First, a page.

Dec. 20 (Bloomberg) -- In Seaside Heights, at the heart of the New Jersey shore, the log flume at Casino Pier hangs at the edge of broken boards. The Wild Mouse ride is being dismantled. The Jet Star roller coaster, ripped from its base when Hurricane Sandy struck, still sits in the ocean.
While many people count the shopping days until Christmas, on the battered Jersey Shore it’s the days until beach season that really matter. Seven weeks after Sandy struck and less than six months before Memorial Day, boardwalk operators, merchants and mayors are seeking answers to even the most basic questions: What was broken, what will it cost to fix and, perhaps most importantly, how much can be done before beachgoers return?
“Everybody’s going to be pushing because everybody’s under the same gun,” said William Akers, mayor of Seaside Heights, where Casino Pier remains without electricity. “We all have that same deadline. Our tourist season is short to begin with, and we need to be open.”
Shore tourism is the backbone of New Jersey’s $38 billion leisure and hospitality industry, the third-biggest source of private-sector jobs in the Garden State and an essential part of its soul. The shore’s economy is a complex system of rides, boardwalks, beaches, arcades, bars, restaurants and lodgings. Take one piece away and every other piece is diminished.
Seaside Heights and neighboring Seaside Park, on a barrier island that draws more than a million visitors each year, suffered some of the most visible damage to their summer attractions. For Governor Chris Christie, the towns’ boardwalks were “the Jersey Shore of my youth,” where he now brings his own children, he told CNN’s Piers Morgan the day after the Oct. 29 superstorm.
About half of Casino Pier, home to the Jet Star roller coaster, needs to be replaced. Half a mile to the south, most of FunTown Pier in Seaside Park was destroyed. While its Ferris wheel remains standing, the base is warped and tilted. Last week, torn planks from the boardwalk sat in a pile on the sand, like an unlit bonfire.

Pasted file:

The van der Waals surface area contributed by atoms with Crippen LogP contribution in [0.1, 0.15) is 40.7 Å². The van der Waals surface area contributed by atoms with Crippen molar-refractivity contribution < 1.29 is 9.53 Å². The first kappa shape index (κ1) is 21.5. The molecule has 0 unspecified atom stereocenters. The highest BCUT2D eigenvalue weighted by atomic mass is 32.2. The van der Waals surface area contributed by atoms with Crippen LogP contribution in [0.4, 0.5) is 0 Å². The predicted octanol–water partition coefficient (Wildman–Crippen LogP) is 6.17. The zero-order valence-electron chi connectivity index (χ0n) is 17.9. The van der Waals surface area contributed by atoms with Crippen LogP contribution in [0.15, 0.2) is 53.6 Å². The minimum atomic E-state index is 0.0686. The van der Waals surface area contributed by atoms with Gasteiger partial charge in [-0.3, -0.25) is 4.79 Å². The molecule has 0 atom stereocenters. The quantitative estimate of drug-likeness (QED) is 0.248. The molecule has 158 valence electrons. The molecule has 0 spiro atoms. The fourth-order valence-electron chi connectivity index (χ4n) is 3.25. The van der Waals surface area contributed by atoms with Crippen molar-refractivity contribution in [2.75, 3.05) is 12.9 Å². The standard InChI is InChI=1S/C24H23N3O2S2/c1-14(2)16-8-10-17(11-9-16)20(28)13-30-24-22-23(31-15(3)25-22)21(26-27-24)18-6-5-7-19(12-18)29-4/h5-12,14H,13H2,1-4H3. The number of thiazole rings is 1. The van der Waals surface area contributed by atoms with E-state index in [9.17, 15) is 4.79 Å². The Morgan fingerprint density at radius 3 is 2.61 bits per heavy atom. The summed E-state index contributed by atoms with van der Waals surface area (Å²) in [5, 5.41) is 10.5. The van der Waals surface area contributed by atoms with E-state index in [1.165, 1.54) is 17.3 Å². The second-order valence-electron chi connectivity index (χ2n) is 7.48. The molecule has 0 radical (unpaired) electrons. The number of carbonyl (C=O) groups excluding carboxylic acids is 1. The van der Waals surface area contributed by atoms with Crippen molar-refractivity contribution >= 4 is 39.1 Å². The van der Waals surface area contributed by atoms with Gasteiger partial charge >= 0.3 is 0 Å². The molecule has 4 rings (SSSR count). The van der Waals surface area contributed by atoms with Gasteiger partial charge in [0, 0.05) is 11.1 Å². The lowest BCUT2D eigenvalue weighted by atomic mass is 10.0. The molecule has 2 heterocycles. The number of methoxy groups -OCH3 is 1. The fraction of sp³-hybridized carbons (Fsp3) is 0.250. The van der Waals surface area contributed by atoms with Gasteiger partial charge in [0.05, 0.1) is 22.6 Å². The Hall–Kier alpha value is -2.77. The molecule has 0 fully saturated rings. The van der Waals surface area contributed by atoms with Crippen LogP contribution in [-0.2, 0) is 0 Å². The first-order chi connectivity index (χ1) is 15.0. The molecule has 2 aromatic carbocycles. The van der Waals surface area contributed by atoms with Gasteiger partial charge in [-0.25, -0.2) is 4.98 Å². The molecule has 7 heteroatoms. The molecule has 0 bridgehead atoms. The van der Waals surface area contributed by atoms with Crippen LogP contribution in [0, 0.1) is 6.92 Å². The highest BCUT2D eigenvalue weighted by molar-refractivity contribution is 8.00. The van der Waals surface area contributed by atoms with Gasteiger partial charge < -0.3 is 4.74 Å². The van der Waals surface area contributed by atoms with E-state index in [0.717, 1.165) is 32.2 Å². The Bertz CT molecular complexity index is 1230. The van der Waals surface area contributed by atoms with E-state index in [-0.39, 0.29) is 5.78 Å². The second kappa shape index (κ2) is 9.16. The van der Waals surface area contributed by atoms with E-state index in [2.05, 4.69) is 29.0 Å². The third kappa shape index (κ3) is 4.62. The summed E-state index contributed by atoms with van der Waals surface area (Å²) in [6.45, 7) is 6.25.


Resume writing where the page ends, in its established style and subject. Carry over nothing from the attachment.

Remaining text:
The cost to restore Casino Pier will be in the “tens of millions” of dollars, said Ken Taylor, chief financial officer of Jenkinson’s South Inc., which manages the pier’s finances. The Jet Star was its biggest money-maker, he said.
“If you ordered a roller coaster like that now, it would take two years to build,” Taylor said.
It will be almost another month before the Storino family, which owns Casino Pier, completes a study of how best to rebuild and gets a sense of the cost, Taylor said. For now, the focus is on clearing damaged rides and securing the portion of the pier that’s salvageable.
The New York-based engineering firm Mueser Rutledge is conducting the study, which involves using sonar and scuba divers to examine the pier’s pilings and the stranded coaster. Work has proceeded slowly because of the blackout and a curfew that limited access to the barrier island after 3 p.m. The curfew was moved to 4 p.m. on Dec. 6, according to the mayor.
While restoring the pier’s upper section, closest to the ocean, is “out of the question” for next year, “we’re hopeful of having a functional lower pier with a number of rides on it for the summer,” Taylor said. “We have to be optimistic.”
Opening about 15 of the normal 35 rides should produce just short of half the pier’s typical summer revenue -- enough to survive, he said.
Reopening is only part of the battle.
“The real question is when the surrounding area is going to be completed -- all the devastation around us,” Taylor said. “We depend on people who come down to rent homes. The question is whether our patrons will be able to come back to Seaside.”
Seaside Heights is seeking bids to replace its storm-wracked boardwalk, and “we expect to have a crew on the ground” by the first week in January, with completion by Memorial Day, which next year falls on May 27, Akers said. The town, whose typical budget is about $12 million, approved an emergency appropriation of $14.7 million, the mayor said.
In Seaside Park, Mayor Robert Matthies said he is waiting to hear what the owner of FunTown Pier, the town’s No. 1 taxpayer, intends to do. The owner, William Majors, who operates a construction company in nearby Toms River, didn’t return telephone calls seeking comment on his plans.
In 2006, Majors considered replacing the 83-year-old pier with condominiums. “Amusements are not profitable anymore,” Carmen Ricci, his consultant at the time, told the borough council, according to the Ocean County Observer newspaper. The plan to build 105 three-story units was criticized and Majors abandoned it, Matthies said.
“The pier has been a good neighbor,” Matthies said. “Rebuilding the pier is vital to the economic balance sheet of the borough.”
Akers said he’s concerned about FunTown Pier’s future because it’s on the border with Seaside Heights. Businesses along his town’s boardwalk depend on the pier to draw in customers, he said.
“I know they have a good owner,” Akers said. “I don’t know what his situation is, but I haven’t heard as many positive comments on or information in general about what’s going to happen down there. That’s going to reflect on the businesses around them that have signed these long-term leases based on FunTown Pier being there.”